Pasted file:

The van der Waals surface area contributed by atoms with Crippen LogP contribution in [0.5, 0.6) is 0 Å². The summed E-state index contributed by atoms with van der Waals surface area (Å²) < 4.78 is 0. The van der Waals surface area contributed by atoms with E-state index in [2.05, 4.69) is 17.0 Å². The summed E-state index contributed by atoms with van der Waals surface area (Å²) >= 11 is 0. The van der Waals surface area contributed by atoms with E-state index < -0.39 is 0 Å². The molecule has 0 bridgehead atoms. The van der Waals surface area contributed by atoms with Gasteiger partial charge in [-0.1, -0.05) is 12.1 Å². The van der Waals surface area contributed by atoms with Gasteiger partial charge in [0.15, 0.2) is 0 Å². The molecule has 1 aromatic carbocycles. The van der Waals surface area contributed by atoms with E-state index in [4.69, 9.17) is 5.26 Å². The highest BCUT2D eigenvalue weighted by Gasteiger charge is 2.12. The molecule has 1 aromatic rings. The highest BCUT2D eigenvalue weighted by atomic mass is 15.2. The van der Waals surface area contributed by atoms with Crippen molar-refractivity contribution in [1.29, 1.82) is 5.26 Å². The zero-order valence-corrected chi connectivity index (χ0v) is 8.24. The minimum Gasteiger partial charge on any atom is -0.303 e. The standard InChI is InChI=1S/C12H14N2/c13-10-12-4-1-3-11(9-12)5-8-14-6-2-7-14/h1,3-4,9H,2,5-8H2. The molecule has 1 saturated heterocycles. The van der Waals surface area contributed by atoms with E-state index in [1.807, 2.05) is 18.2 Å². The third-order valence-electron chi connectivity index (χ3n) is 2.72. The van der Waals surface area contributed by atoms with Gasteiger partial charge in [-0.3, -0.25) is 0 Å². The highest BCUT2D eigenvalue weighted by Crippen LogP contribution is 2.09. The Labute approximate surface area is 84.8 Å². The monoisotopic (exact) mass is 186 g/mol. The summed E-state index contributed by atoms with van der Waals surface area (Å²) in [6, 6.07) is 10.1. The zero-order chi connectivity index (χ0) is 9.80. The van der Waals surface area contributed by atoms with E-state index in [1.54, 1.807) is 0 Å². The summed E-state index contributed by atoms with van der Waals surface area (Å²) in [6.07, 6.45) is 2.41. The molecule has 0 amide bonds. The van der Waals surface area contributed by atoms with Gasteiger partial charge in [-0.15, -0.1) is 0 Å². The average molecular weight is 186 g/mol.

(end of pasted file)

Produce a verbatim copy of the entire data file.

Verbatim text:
The van der Waals surface area contributed by atoms with Crippen LogP contribution in [0.5, 0.6) is 0 Å². The summed E-state index contributed by atoms with van der Waals surface area (Å²) < 4.78 is 0. The van der Waals surface area contributed by atoms with E-state index in [2.05, 4.69) is 17.0 Å². The summed E-state index contributed by atoms with van der Waals surface area (Å²) >= 11 is 0. The van der Waals surface area contributed by atoms with E-state index < -0.39 is 0 Å². The molecule has 0 bridgehead atoms. The van der Waals surface area contributed by atoms with Gasteiger partial charge in [-0.1, -0.05) is 12.1 Å². The van der Waals surface area contributed by atoms with Gasteiger partial charge in [0.15, 0.2) is 0 Å². The molecule has 1 aromatic carbocycles. The van der Waals surface area contributed by atoms with E-state index in [4.69, 9.17) is 5.26 Å². The highest BCUT2D eigenvalue weighted by Gasteiger charge is 2.12. The molecule has 1 aromatic rings. The highest BCUT2D eigenvalue weighted by atomic mass is 15.2. The van der Waals surface area contributed by atoms with Crippen molar-refractivity contribution in [1.29, 1.82) is 5.26 Å². The zero-order valence-corrected chi connectivity index (χ0v) is 8.24. The minimum Gasteiger partial charge on any atom is -0.303 e. The standard InChI is InChI=1S/C12H14N2/c13-10-12-4-1-3-11(9-12)5-8-14-6-2-7-14/h1,3-4,9H,2,5-8H2. The molecule has 1 saturated heterocycles. The van der Waals surface area contributed by atoms with E-state index in [1.807, 2.05) is 18.2 Å². The third-order valence-electron chi connectivity index (χ3n) is 2.72. The van der Waals surface area contributed by atoms with Gasteiger partial charge in [-0.3, -0.25) is 0 Å². The highest BCUT2D eigenvalue weighted by Crippen LogP contribution is 2.09. The Labute approximate surface area is 84.8 Å². The monoisotopic (exact) mass is 186 g/mol. The summed E-state index contributed by atoms with van der Waals surface area (Å²) in [6, 6.07) is 10.1. The zero-order chi connectivity index (χ0) is 9.80. The van der Waals surface area contributed by atoms with E-state index in [1.54, 1.807) is 0 Å². The summed E-state index contributed by atoms with van der Waals surface area (Å²) in [6.07, 6.45) is 2.41. The molecule has 0 amide bonds. The van der Waals surface area contributed by atoms with Gasteiger partial charge in [-0.15, -0.1) is 0 Å². The average molecular weight is 186 g/mol.